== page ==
Yesterday, Flickr, one of the most popular photo sharing websites on the web, released a new and long overdue feature called "Find Your Friends", that helps you find your friends using your Yahoo (of course), Gmail, and Microsoft Live Hotmail address book. I’d like to thank Marshall Kirkpatrick of ReadWriteWeb for letting me in on this announcement via Twitter!
I tried it out myself using my Gmail account and I was excited to see that it uses Gmail’s new Contacts API. It’s also the first web application I’ve seen use the new Contacts API. Using Gmail’s new Contacts API is much more secure way of allowing a service to retrieve your contacts because you don’t have to share your password with Flickr or any service that utilizes the new API. Once you’re signed into Google and you enter in your address into Flickr, you’ll get a screen that asks you if you want to grant Flickr one time access to your contacts. Google gives you the option of revoking this access at any time through your ‘My Account’ settings. So, Flickr doesn’t get access to your password and personal information, just your contacts. You can grant the access or deny it and not worry about a thing.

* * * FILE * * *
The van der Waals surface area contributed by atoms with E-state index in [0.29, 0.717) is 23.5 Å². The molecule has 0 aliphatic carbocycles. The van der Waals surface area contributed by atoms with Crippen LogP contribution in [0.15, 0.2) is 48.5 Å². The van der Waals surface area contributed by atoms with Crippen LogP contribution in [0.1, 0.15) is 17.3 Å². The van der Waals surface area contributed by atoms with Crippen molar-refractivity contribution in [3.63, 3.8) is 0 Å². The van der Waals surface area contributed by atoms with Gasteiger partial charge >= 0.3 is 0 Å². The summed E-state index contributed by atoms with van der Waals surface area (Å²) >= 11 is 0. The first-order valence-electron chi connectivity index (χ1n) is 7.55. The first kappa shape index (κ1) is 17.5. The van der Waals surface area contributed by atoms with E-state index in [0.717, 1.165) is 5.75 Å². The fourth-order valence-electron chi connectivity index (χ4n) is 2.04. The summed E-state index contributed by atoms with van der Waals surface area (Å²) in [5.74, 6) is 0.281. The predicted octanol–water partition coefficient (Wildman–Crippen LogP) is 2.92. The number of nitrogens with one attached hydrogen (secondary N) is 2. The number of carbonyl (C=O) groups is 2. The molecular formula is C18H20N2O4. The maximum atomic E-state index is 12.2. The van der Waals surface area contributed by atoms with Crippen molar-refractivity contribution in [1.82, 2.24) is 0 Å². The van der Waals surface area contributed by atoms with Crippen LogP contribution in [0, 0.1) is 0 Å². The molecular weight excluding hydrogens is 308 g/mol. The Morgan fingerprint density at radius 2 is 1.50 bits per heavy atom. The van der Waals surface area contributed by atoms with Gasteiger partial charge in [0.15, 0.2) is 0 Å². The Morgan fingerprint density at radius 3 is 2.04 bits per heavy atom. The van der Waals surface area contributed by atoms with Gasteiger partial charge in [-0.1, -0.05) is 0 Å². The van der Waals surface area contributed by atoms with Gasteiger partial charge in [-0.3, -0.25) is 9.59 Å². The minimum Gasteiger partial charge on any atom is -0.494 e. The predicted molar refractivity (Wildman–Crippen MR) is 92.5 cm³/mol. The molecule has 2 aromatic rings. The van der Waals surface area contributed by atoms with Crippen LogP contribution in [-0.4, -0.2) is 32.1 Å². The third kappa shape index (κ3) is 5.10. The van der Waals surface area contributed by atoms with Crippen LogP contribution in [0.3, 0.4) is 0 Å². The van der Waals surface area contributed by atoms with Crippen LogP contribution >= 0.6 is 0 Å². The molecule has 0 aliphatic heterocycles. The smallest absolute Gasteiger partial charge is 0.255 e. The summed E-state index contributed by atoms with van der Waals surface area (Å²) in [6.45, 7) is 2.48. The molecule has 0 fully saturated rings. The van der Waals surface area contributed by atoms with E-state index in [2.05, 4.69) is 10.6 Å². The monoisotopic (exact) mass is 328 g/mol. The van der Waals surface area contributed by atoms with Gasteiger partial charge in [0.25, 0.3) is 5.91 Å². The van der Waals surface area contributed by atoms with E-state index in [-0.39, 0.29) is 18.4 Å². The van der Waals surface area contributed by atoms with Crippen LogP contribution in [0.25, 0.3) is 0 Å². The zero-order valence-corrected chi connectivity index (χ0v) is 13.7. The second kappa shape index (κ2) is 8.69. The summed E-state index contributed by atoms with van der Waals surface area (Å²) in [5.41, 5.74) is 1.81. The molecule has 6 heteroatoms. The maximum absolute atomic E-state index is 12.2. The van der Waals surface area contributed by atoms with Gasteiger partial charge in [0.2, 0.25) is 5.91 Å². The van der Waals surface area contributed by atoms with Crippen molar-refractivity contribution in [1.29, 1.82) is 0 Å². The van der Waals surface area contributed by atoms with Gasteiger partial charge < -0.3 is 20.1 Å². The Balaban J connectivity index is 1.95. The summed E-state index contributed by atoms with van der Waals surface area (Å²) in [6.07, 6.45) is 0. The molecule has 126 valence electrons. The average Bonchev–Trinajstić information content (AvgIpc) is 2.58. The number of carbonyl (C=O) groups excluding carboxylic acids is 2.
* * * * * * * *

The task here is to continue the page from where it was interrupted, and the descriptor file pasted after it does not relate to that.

My friends were found with no problems. The default options are set to ‘Do not add’, which gives you have the option of being selective about who you want to add. If you find that you want to add everyone there’s a button at the bottom of the contacts list that will add everyone with just one click. Also, you can see in the screenshot below that you can set the contact level for everyone on the same page. This will be a huge time-saver for those who are pretty nit-picky about organizing their friends, family, and other contacts on Flickr.
Flickr, What Took You So Long?!
I honestly never knew Flickr didn’t have this feature before and I’m wondering what the hell took them so long?! This should have been a standard featured integrated from the beginning or at least when Yahoo! bought Flickr. Nevertheless, I like the user interface (UI) for the new feature. The process was simple, easy, and secure and took all of 15 seconds of my time.
Protecting Your Password
I also really enjoy the fact that Flickr is using Gmail’s new Contacts API. Hopefully it will encourage other sites and services to do the same. It definitely helps me to trust the Yahoo! brand because they’re using the latest technology available and not being lazy about something that most people are and should be paranoid about, and yet are pretty careless about: giving out your password. How many times have you given an application your username and password just to get a couple of contacts? Yahoo! is definitely going the extra mile to not get caught up in that discussion, which is good. It’s nice to see they’re paying attention.